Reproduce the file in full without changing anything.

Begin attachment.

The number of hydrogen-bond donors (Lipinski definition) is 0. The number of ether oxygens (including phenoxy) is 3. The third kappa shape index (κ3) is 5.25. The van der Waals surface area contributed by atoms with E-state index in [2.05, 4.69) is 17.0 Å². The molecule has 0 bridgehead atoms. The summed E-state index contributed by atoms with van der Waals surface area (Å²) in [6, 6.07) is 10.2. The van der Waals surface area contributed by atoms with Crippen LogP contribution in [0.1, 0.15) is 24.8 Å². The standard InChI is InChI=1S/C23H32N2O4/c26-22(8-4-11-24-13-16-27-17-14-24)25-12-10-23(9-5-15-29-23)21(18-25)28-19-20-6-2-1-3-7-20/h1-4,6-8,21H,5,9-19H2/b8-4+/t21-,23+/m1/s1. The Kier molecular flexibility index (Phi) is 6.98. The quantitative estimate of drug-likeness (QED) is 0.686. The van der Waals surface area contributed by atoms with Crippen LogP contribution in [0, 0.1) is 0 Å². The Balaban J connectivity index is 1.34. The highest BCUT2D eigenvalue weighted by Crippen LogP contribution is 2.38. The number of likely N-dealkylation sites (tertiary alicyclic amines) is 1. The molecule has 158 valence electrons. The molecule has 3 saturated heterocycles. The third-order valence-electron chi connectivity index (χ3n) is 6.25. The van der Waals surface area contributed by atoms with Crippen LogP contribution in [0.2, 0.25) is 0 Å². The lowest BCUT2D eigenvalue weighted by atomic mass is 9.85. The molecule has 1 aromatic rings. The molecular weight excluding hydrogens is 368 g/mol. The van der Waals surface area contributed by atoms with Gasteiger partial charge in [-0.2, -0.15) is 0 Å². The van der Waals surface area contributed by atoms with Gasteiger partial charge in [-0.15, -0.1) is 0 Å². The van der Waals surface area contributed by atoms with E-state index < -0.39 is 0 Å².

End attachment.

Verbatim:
The number of hydrogen-bond donors (Lipinski definition) is 0. The number of ether oxygens (including phenoxy) is 3. The third kappa shape index (κ3) is 5.25. The van der Waals surface area contributed by atoms with E-state index in [2.05, 4.69) is 17.0 Å². The molecule has 0 bridgehead atoms. The summed E-state index contributed by atoms with van der Waals surface area (Å²) in [6, 6.07) is 10.2. The van der Waals surface area contributed by atoms with Crippen LogP contribution in [0.1, 0.15) is 24.8 Å². The standard InChI is InChI=1S/C23H32N2O4/c26-22(8-4-11-24-13-16-27-17-14-24)25-12-10-23(9-5-15-29-23)21(18-25)28-19-20-6-2-1-3-7-20/h1-4,6-8,21H,5,9-19H2/b8-4+/t21-,23+/m1/s1. The Kier molecular flexibility index (Phi) is 6.98. The quantitative estimate of drug-likeness (QED) is 0.686. The van der Waals surface area contributed by atoms with Crippen LogP contribution in [0, 0.1) is 0 Å². The Balaban J connectivity index is 1.34. The highest BCUT2D eigenvalue weighted by Crippen LogP contribution is 2.38. The number of likely N-dealkylation sites (tertiary alicyclic amines) is 1. The molecule has 158 valence electrons. The molecule has 3 saturated heterocycles. The third-order valence-electron chi connectivity index (χ3n) is 6.25. The van der Waals surface area contributed by atoms with Crippen LogP contribution in [0.2, 0.25) is 0 Å². The lowest BCUT2D eigenvalue weighted by atomic mass is 9.85. The molecule has 1 aromatic rings. The molecular weight excluding hydrogens is 368 g/mol. The van der Waals surface area contributed by atoms with Gasteiger partial charge in [-0.2, -0.15) is 0 Å². The van der Waals surface area contributed by atoms with Gasteiger partial charge in [-0.15, -0.1) is 0 Å². The van der Waals surface area contributed by atoms with E-state index < -0.39 is 0 Å².